The Circumcision

From Chapter 5

It was a pleasant evening. Having turned the lights out, they listened to old chansons on the radio by candlelight until they felt sleepy. Then Grandmother took the bed linen from the bottom of the middle wardrobe, and they made up the big divan for the night. Robi pulled the duvet up to his chin, thinking how nice it would be for a change to have peace and quiet for the night because the adjacent room was unoccupied. This particular night, his mother's sleeping cure would be doing them the world of good, too.

The first time Robi was startled awake that night, he found the bed on his right empty. He saw the door leading to the hall was open, and he heard Grandmother moving about. Strange, he thought. Why is she up in the middle of the night when for once she doesn't have to be? She's probably thirsty, or she has to go to the toilet. There's nothing to worry about, he concluded, and he went back to sleep.

But soon he was awake again, this time startled by some deep-seated, instinctive fear. The other bed was still empty, but he hardly had time to think about that, because then he saw Grandmother in the dark, sitting doubled up on the floor by the divan, her hand over her left breast, gasping for air. Over and over again, she was saying something that sounded like, 'I don't know, I just don't know.'

Robi sprang to his feet, and ran to the door to switched on the light. Grandmother was on the floor, her face ashen. There was a wet rag in the hand she was was pressing to her breast. 'It's my heart,' she gasped, and with her free hand she massaged her shoulder. Robi ran over to her, kneeled down and, grabbed her around the waist. She was as light as a feather, and he placed her on the divan. 'What happened, Grandmother?' he asked.

By this time, Grandmother's lips had turned purple. Her eyes were bulging and she was shivering. She kept repeating, 'I don't know, I just don't know.' Then, pulling herself together, she raised her head and said, 'Whatever you do, Robi dear, don't leave your mother alone.'

At this point, Robi Singer grew really terrified, as the inconceivable finally dawned on him. He grabbed some clothes, keeping a steady eye on Grandmother, as if trying to keep her alive by sheer strength of will. 'Wait, Grandmother, wait! I'll get a doctor,' he urged her.

Needless to say, Robi had no idea where he'd find a doctor at that time of the night, or even a telephone token so he could call an ambulance.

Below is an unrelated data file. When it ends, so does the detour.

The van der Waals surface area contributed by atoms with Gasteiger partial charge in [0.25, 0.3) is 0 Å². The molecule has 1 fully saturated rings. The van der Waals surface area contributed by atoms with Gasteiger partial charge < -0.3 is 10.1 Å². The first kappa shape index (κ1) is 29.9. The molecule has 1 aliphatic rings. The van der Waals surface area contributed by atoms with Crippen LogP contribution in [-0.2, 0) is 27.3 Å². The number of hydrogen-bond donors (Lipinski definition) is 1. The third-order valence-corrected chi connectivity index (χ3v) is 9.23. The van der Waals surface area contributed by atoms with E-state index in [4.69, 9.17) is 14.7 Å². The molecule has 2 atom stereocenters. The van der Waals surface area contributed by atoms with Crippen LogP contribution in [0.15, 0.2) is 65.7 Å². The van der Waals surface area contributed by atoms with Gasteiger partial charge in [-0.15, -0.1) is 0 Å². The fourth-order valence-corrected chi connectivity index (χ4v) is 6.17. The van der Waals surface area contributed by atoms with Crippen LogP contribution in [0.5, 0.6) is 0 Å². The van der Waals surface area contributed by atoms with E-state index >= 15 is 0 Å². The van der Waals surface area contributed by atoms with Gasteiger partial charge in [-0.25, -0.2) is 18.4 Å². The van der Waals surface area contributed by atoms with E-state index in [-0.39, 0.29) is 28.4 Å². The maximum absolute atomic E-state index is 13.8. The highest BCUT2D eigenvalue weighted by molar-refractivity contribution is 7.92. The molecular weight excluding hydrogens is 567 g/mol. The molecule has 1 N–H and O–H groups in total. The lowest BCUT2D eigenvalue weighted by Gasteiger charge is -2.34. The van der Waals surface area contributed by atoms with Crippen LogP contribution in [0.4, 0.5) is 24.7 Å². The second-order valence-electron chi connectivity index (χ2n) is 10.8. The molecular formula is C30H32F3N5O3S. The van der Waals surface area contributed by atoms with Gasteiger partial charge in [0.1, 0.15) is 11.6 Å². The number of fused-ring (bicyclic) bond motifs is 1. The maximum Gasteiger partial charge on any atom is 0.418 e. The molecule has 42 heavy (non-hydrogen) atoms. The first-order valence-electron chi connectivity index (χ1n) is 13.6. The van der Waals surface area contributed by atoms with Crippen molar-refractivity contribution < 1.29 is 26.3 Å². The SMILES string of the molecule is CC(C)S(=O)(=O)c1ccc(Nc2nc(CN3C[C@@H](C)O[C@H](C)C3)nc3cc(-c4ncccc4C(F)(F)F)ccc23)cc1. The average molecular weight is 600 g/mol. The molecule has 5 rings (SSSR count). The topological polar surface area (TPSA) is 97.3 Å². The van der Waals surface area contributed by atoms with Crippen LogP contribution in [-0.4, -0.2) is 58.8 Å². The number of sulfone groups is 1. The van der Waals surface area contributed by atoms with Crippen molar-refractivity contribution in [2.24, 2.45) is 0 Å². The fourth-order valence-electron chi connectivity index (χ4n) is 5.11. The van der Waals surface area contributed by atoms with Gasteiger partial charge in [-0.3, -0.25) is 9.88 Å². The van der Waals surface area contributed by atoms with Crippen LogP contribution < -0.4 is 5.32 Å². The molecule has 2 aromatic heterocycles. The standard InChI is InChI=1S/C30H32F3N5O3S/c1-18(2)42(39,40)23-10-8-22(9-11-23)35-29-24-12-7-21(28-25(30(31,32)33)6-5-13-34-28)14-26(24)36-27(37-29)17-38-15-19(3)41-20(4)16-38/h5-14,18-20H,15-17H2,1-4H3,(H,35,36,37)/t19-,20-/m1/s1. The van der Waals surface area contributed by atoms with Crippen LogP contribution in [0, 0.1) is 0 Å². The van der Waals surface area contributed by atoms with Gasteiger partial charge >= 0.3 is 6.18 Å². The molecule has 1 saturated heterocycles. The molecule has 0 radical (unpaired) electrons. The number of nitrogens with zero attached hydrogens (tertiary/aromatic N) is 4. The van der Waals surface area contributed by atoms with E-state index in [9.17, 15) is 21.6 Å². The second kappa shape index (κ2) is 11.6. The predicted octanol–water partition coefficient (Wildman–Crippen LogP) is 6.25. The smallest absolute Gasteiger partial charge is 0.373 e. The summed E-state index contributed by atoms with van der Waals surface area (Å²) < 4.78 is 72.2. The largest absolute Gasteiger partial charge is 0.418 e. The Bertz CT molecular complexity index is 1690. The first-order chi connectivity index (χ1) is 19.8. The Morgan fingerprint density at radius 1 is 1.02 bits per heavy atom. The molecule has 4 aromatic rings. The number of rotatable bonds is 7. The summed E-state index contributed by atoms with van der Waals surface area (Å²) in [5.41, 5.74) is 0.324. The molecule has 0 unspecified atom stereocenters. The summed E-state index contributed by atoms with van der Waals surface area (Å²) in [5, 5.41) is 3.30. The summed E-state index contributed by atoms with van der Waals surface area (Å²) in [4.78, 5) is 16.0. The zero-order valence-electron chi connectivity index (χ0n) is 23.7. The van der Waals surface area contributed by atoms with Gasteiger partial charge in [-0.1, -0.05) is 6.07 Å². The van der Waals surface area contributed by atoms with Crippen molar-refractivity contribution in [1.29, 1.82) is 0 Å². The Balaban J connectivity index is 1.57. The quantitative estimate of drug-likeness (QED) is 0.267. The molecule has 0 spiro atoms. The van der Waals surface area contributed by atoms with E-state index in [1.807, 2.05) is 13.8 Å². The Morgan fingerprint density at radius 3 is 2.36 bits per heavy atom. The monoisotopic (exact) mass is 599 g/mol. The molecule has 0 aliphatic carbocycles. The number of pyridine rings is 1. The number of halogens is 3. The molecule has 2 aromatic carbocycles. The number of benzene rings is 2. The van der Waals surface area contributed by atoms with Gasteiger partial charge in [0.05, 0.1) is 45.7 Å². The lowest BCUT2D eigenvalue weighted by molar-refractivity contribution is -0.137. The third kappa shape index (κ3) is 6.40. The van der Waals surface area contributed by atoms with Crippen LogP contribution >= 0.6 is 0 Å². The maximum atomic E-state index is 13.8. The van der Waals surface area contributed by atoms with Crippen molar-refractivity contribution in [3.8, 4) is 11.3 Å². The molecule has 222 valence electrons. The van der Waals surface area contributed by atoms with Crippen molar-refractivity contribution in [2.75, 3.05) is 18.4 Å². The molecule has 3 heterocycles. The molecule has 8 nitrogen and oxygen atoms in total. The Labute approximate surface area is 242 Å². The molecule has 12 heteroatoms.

'Whatever you do, don't leave your mother alone,' Grandmother said again, and her eyes filled with tears. 'She can't help it.' She looked into Robi's eye. 'You do love your mother, don't you?'

'Of course I do,' Robi said. He was shaking from head to toe, by now. 'I love her a lot.'

'Good,' Grandmother said. 'You'll find a thousand forints under the sewing box. It's for the funeral. Give it to the Chevra Kadisha.'

That clinched it! Robi was now sick with fear. Grandmother was about to betray him in the worst possible way, by leaving him alone like this in the middle of the night. By this time, the tears were flowing down his cheeks. Pleading, begging, cajoling, he kneeled down by the divan, and put his hands together. 'Don't die on me, Grandmother, don't die!' he sobbed.

He looked around the room, but he could barely make out the shape of things through his tears. Everything was in its place, each of the three wardrobes, the dining table, the buffet. It seemed absurd that someone could disappear from this comforting and familiar world, that he was about to be a witness to the most terrible of all miracles, the moment when life turned into its opposite.

The Lord! It was the Lord's doing. It was penalty time for the forbidden tram-rides, the Christian services, the non-kosher sausages. Or it could be Jesus, who picked this cruel manner to protest against his forthcoming circumcision. Maybe it was the two gods, the Jewish and the Christian, taking a united stand against his self-abuse, the sinful release of the night which he'd tried to balance off by next day's good deeds. That's what you got for trying to bargain with the heavenly powers. There was only one thing left to do, Robi concluded, and he turned towards the bed. 'Grandmother, let's pray!'